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Child diseases and conditions



Otitis Media


Otitis media is the most commonly diagnosed illness in childhood. This infection occurs in half of all infants before their first birthday and in 80% by their third birthday.


Acute otitis media consists of inflammation of the middle ear. Fever and ear pain are the most common acute symptoms. Irritability, anorexia, vomiting, and diarrhea may also be present.
Acute otitis media is most common in children of age 6 months to 3 years. The majority of children have had at least one episode of acute otitis by age 3. It is uncommon after age 8. The incidence rises during winter and declines during summer.

Otitis media with effusion consists of a chronic bacterial infection persisting more than 2 weeks, manifesting as an asymptomatic middle-ear effusion. The syndrome usually develops after an acute otitis media.


Common pathogens. The most common bacterial pathogen in all age groups is Streptococcus pneumoniae, causing 40% of effusions. The next most common is non-typable Haemophilus influenzae, causing 20% of effusions.

Ampicillin resistence caused bybeta-lactamase occurs in 30-50% of H influenzae and up to 80% of M. catarrhalis.

Penicillin-resistant S. pneumoniae results from bacterial alterations in penicillin-binding proteins, rather than beta-lactamase. Highly resistant strains are resistant to penicillin, trimethoprim/sulfamethoxazole (TMP/SMX), and third-generation cephalosporins.

Diagnosis A. Acute otitis media

The position, color, translucency and mobility of the tympanic membrane should be assessed. The normal eardrum is translucent, and landmarks should be visible through the eardrum. A cloudy opacified tympanic membrane in children is often associated with a middle-ear effusion. Erythema of the eardrum alone is often the result of a viral infection or crying.

In otitis media, the tympanic membrane is dull and bulges externally, losing its concave contour and light reflex. An air-fluid level or air bubbles may sometimes be visualized behind the tympanic membrane.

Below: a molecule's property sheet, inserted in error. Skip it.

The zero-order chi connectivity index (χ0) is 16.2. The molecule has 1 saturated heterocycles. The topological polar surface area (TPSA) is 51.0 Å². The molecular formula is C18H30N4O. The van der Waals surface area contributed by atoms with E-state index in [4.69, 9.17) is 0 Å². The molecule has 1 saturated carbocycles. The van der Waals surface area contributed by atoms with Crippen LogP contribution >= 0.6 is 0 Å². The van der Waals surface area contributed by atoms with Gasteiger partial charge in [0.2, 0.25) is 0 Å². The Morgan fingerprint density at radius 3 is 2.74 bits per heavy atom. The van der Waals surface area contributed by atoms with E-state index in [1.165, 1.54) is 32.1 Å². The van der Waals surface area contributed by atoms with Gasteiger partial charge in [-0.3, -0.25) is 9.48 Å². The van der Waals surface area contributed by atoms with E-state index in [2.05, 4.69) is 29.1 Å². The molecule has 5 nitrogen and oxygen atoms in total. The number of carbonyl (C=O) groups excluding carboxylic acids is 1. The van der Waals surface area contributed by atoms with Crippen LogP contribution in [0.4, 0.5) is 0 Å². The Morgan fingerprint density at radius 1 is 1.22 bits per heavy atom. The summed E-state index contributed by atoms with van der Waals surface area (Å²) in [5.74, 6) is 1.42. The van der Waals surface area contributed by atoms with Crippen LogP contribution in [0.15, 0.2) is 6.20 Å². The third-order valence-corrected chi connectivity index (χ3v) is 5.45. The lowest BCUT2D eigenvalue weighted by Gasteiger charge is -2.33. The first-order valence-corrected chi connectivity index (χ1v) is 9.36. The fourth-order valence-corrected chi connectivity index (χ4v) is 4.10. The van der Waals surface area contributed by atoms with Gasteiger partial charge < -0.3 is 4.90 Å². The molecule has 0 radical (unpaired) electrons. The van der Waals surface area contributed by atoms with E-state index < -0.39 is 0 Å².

Reduced or absent mobility of the tympanic membrane with air insufflation is the most specific sign of acute otitis media.

Otitis media with effusion. In the absence of symptoms or signs of acute illness, evidence of middle- ear inflammation indicates that an otitis media with effusion is present. Typical findings include diminished tympanic membrane mobility and visualization of air-fluid levels.

Treatment of acute otitis media

First-line antibiotics
Oral antibiotics should be prescribed for 10-14 days.

Amoxicillin is the first-line antimicrobial agent for treating AOM. For patients with treatment failure after three days of therapy, alternative agents include oral amoxicillin-clavulanate, cefuroxime axetil, and intramuscular ceftriaxone.

Streptococcus pneumoniae causes 40-50% of all cases of AOM. This bacterium has reduced susceptibility to penicillin in 8-35% (2-4% highly resistant) of isolates and reduced susceptibility to third-generation cephalosporins in 10% of isolates (about 4% highly resistant).

Cefuroximeaxetil(Ceftin)andamoxicillin-clavulanate (Augmentin) orally, and ceftriaxone (Rocephin) intramuscularly, are useful as second-line drugs for treatment failure after three days of therapy.


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